It can get weird when, for example, the insecurity you feel as an artist leads to procrastination in your business. It can also get magical when you realize that you’re a better bookkeeper than the person you hired to do it—AND that you unexpectedly love it. The tone of how you run your business is and should be influenced by the kind of creative work you do—that’s natural branding. Your collectors and collaborators will see it as being authentic because it is.
The skills and education you bring to the table as an entrepreneur come in part from your creative background. The trick is to work from the strengths of these overlapping areas and avoid the pitfalls of prematurely bringing the fragility and free-flowing aspects of the creative process into the business process.
We are all a work in progress. A successful business model accounts for quick rewards and long-term payouts. As the leaders of our own businesses, we juggle immediate, mid-term, and long-term priorities. The same is true on the creative side. At any given moment, we have work that’s been shown, reviewed, or bought; we have work ready to go but that hasn’t seen the light of day yet; we have half-finished and raw-stages projects; and we have pie-in-the-sky future projects cooking on the back burner, accompanied by jotted-down notes or sketches.
Only the first two are, strictly speaking, in the business realm, but the rest of them could be at any point—especially when unexpected things happen, like a grant application, or a show with a related theme that drives you to comb through your options and get specific content ready for prime time.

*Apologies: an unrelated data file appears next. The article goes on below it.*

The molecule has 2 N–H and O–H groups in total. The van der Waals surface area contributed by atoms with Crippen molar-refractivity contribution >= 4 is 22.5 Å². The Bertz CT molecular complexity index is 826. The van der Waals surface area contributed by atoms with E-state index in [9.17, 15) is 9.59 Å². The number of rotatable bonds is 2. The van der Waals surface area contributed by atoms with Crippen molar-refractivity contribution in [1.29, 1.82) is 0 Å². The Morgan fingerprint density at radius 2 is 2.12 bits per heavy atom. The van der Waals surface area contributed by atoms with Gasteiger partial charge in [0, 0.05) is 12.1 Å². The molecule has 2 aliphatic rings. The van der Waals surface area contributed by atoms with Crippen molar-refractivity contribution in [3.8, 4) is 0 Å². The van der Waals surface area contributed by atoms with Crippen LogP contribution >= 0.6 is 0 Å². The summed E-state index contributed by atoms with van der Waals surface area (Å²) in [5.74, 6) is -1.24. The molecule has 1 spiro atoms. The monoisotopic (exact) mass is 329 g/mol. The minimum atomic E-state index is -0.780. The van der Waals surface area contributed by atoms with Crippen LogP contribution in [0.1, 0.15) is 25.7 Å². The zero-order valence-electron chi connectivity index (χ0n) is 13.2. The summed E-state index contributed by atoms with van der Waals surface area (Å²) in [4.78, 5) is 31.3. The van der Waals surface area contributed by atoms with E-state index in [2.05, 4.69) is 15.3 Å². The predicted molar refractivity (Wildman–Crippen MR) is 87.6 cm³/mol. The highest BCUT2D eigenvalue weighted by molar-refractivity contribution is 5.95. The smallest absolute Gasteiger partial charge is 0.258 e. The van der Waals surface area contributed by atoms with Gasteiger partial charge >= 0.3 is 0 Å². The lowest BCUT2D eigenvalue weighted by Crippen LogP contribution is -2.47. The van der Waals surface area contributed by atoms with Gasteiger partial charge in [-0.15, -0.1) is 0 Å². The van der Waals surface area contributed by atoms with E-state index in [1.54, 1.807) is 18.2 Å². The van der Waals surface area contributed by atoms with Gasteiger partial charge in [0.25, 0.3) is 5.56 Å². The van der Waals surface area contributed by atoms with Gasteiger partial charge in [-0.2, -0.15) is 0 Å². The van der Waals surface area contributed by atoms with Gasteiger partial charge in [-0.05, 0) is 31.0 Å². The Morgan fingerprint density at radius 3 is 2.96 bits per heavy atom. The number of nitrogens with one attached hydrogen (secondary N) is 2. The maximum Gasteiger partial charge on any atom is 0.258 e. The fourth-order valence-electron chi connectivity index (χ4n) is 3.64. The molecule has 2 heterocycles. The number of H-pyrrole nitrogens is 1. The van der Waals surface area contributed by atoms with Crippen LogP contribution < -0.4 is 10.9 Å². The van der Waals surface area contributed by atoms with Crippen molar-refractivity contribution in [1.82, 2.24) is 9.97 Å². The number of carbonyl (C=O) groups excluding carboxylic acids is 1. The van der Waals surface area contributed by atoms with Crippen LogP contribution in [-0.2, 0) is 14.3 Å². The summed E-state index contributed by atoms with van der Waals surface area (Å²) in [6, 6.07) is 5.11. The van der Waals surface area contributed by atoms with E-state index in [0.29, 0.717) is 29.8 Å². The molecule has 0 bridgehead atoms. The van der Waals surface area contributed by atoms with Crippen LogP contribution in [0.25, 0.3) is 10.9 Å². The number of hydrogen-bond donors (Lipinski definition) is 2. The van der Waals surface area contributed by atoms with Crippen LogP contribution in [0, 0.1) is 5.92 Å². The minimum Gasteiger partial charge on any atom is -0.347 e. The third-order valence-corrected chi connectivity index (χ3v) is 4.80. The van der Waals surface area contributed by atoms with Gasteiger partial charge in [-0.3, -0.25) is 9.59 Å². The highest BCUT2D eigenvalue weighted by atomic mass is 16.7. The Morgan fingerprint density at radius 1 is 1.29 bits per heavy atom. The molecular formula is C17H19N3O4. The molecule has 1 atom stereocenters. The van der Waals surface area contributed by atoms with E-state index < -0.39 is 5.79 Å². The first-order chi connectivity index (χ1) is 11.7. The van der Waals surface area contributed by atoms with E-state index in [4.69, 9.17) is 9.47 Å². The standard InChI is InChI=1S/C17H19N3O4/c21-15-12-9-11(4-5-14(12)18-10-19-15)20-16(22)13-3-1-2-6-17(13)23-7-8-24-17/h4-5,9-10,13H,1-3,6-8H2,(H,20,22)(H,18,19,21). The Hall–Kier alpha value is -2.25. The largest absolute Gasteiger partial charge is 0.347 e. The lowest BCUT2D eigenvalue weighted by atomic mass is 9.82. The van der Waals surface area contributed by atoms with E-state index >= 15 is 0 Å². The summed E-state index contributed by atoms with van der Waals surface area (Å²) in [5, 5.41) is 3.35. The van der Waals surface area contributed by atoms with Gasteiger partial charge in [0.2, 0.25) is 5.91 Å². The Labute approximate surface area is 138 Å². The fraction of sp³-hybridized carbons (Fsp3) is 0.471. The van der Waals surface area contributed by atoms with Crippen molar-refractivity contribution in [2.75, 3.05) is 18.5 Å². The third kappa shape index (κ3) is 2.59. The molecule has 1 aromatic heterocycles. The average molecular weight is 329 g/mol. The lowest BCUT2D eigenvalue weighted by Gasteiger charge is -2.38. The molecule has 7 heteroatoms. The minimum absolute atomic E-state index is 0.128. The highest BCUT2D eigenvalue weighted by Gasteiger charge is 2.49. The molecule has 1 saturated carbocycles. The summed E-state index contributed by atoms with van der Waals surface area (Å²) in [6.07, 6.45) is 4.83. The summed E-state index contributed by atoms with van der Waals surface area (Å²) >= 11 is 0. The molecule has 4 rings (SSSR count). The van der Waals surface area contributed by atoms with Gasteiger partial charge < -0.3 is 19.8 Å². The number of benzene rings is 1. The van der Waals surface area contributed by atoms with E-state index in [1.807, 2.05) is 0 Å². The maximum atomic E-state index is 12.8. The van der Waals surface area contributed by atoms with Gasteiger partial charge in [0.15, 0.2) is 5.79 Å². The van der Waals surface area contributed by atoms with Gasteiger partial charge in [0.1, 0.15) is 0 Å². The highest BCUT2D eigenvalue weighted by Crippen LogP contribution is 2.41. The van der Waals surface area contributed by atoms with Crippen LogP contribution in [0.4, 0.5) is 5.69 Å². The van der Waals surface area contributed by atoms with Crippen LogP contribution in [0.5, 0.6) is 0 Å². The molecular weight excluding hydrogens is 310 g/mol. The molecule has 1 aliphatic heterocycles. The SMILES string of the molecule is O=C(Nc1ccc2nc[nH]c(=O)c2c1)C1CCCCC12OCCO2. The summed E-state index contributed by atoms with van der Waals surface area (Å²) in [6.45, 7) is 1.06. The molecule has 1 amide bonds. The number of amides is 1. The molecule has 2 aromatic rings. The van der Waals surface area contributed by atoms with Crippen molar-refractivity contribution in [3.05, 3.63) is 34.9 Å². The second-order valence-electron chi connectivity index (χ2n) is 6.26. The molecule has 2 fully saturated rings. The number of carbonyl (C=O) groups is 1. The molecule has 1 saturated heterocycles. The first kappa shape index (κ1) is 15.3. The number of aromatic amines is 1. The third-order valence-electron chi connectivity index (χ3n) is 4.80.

There are also moments when offering your collectors a peek into your process is a great way of building these professional relationships. There’s discernment in knowing which part of your process and your work belongs in the public eye, and when.
Fear of a Blank Canvas
The first part of the creative process can be the most overwhelming—even more so after what we consider to be a major success or failure. A very accomplished gallerist friend of ours recently said that painters sometimes call him in a panic, as they stand in front of a blank canvas and don’t know what to do. I worked with a literary agent whose clients were among the most successful writers in the country, and they also called the agent mid-breakdown while staring at a blank page.
It’s very human to want to call the person to whom you’re accountable, looking for support when you’re terrified that you won’t have a product for them, but don’t do that. These people are usually not artists themselves and often have no idea how to help you. You know who does? Other artists.
Go to your network of artist-peers (if you don’t have one, check out TAF) and talk it out over beers, know you’re not alone, and hear their strategies and funny stories. If the blow hit deep, you could talk to your best friend or shrink as well. Then when you’ve digested the raw panic and transformed it into more professional language, assess whether or not you need to ask your professional team about changing the parameters or deadline on your project.
An Outside Eye
The more personal the content of your work, the more important it becomes to have an outside eye. Artwork that is directly about personal experience benefits from our close and intimate relationship to the content. The drawback, however, is that it’s harder for us to stand back and understand what our public is seeing in the story, what might be missing, what’s just raw-enough, and what needs polish.
While we should be true to our expressive instincts, it’s a fine balance to transform the part that just feels right and true to us, into something that communicates our ideas to everyone else.